Around the dial: Kevin Devine, Brett Dennen, Brian Fallon, and Rich Ajlouny and the Tractor Beams

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instigatorWe start big on this installment of Around the dial with Kevin Devine’s fantastic new album Instigator.  Devine has a lot of material under his belt – eight albums not including this one – but his latest is by far his strongest, most accomplished piece of work.  Others might be more partial to different periods in his career but for me it all comes together here: politics, unrelenting hooks, and more tender insights.  The cover alone, of some 10 year old’s Christmas party wrestling match, is a major highlight.  From the moment the chugging guitar opens up “No Why” the album never misses a beat.  “Magic Magnet” is power pop heaven.  “Daydrunk” is a sweet guitar drenched ode.  “No One Says You Have To” is a lovely acoustic ballad.  The title track “Instigator” says hit single to me, one part Fountains of Wayne, another part Weezer.  But I save the most love for the touching, introspective “I Was Alive Back Then.”  Imagine if Paul Simon sounded genuinely alienated and had gone through some serious angry periods – it might sound a bit like this.  An outstanding performance of a song that leaves the singer bare.

brett_dennen_coverThe hippie vibe lives on as a kind of lifestyle esthetic and Brett Dennen could be its poster child.  The influences here are all over the map: a bit of Van Morrison, just about any 1970s confessional singer songwriter, a dash of reggae at times.  However on his fifth album, 2013’s Smoke and Mirrors, Dennen upped the pop quotient with tracks like the catchy “Out of My Head” and infinitely pleasant “Sweet Persuasion.”  His most recent album Por Favor strips things back a bit without losing the hooky focus, particularly on tracks like “Bonfire.” Sweet PersuasionBonfire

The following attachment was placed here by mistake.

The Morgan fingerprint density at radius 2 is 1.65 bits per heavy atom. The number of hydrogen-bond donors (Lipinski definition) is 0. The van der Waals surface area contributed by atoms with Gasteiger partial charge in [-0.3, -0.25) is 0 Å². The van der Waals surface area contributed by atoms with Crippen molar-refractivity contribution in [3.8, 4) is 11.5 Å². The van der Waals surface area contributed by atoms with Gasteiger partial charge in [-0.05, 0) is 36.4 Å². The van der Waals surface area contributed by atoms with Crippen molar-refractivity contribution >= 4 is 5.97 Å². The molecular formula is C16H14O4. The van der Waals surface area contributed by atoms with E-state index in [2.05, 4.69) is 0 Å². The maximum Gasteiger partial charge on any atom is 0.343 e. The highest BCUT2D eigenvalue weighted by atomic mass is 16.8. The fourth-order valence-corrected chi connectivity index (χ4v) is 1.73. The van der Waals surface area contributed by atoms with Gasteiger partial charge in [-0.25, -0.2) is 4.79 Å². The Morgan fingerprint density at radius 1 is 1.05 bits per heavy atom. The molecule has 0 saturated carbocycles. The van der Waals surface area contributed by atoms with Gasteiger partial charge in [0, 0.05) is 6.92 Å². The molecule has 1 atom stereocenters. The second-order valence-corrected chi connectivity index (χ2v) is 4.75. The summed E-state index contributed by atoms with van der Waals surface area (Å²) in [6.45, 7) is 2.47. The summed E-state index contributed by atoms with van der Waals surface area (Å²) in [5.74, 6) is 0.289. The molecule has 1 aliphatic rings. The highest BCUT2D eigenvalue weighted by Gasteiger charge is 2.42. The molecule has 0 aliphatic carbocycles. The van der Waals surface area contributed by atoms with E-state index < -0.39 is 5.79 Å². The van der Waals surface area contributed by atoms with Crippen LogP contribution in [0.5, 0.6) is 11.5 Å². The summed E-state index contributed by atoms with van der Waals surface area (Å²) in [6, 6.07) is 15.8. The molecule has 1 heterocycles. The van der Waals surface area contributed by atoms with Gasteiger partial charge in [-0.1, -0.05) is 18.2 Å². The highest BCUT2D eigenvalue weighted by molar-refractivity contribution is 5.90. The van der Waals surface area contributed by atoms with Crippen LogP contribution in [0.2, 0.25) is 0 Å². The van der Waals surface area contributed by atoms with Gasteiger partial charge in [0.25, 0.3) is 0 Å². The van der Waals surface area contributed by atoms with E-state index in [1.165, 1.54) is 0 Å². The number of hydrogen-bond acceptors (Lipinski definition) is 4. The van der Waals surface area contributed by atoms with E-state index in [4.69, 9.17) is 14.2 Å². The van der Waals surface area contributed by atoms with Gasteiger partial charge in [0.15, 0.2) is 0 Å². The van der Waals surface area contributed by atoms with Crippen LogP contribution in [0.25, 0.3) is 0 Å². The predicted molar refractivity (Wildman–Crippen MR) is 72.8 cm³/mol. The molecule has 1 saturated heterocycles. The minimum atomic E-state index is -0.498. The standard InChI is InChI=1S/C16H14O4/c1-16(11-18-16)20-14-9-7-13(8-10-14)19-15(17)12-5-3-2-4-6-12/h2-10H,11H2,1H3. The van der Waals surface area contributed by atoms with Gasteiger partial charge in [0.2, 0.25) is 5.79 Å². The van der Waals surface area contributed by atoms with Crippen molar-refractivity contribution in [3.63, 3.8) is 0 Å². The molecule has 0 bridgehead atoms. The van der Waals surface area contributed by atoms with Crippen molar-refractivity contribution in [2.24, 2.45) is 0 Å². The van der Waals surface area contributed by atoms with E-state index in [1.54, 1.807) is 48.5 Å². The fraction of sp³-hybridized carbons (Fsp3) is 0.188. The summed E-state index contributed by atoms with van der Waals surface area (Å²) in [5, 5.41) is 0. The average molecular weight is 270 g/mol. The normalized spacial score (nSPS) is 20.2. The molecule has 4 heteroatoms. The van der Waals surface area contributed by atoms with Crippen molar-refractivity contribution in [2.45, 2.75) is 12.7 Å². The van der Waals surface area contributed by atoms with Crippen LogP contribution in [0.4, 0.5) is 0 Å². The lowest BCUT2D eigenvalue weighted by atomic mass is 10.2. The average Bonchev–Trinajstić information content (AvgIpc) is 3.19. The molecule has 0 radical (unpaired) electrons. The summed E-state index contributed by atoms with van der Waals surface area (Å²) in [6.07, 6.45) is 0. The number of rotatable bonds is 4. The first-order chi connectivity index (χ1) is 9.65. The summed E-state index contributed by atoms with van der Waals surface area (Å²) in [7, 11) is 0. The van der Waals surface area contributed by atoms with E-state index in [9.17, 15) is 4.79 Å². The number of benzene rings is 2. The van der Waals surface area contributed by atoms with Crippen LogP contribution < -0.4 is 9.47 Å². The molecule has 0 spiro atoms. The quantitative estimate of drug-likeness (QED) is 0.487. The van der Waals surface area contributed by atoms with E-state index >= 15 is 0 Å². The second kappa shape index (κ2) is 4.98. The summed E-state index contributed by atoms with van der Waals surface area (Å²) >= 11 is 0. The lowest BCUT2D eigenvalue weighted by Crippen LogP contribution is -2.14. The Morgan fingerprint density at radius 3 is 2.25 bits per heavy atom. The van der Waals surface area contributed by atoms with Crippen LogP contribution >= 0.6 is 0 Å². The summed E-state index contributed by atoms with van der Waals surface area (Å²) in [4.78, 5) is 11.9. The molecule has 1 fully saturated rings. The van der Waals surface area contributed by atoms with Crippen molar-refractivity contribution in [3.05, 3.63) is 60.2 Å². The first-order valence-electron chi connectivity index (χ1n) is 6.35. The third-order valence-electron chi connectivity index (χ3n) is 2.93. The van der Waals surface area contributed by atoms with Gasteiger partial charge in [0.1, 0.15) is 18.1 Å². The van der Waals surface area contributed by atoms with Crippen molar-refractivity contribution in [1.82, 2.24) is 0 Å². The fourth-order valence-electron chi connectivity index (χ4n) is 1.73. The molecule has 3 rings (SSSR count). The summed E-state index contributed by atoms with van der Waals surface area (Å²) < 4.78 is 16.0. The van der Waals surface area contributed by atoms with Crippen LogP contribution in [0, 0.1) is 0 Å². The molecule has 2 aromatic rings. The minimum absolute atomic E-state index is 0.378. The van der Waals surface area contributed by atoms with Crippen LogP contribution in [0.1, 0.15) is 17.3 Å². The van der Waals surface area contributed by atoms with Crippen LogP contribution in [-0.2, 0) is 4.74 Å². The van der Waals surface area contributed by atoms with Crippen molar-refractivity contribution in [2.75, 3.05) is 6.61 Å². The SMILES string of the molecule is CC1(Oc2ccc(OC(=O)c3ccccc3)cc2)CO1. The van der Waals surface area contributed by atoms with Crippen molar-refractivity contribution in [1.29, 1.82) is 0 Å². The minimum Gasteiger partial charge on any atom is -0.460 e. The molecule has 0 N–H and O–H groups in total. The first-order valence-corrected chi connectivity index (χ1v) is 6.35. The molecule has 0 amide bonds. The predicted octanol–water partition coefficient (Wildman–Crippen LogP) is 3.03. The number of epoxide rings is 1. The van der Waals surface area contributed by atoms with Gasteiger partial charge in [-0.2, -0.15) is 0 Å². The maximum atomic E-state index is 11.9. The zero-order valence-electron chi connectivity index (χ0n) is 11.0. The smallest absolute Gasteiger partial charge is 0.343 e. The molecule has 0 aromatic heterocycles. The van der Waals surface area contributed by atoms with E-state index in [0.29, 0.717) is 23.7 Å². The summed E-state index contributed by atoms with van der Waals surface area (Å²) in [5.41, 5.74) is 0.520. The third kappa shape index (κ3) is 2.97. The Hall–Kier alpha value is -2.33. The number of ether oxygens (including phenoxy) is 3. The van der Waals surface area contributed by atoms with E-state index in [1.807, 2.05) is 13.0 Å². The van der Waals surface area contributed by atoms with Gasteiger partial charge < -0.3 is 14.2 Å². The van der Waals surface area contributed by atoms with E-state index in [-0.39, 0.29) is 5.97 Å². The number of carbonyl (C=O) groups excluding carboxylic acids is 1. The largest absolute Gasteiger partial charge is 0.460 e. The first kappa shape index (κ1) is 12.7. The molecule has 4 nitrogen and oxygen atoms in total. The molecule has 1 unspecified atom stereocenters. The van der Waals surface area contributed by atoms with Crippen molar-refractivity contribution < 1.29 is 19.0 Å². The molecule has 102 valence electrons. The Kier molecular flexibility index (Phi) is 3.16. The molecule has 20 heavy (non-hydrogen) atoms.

brian-fallon-painkillers-album-new-2016The Springsteen is definitely there in Brian Fallon’s solo album Painkillers but the influence is more atmospheric than direct.  I love the guitar sounds on this record.  The title track opens with a great rumbly electric that gives way to lush acoustic strumming while later “Among Other Foolish Things” features a distinctive opening guitar riff that repeats throughout the song.  “Nobody Wins” typifies the easygoing rock and roll sound of the album, laid back but with subtle hooks.  If this record is anything to go by, Fallon is really just getting started.Among Other Foolish ThingsNobody Wins

richAnd now for something completely different.  Rich Ajlouny and the Tractor Beams are a bit off the beaten poprock path, but only just.  There is something definitely Beatlesque in Ajlouny’s slightly discordant vocals, reminiscent of “Nowhere Man.”  You can really hear it on “Around the Town” from Ajlouny’s 2013 solo release but it is there in spades on the more recent Love is the Stronger Force, particularly “Tough Guys Don’t Dance.”  There is also something very art rock about this band’s material and performance, as if some elements have been deliberately left out of focus.  Other highlights include “Give Her a Kiss” with its super harmonica break and “When Plans Go South.”  I also like the wonderfully quirky “Going Back to Work” with its stark admission that the protagonist is ‘going back to work after being such a jerk.’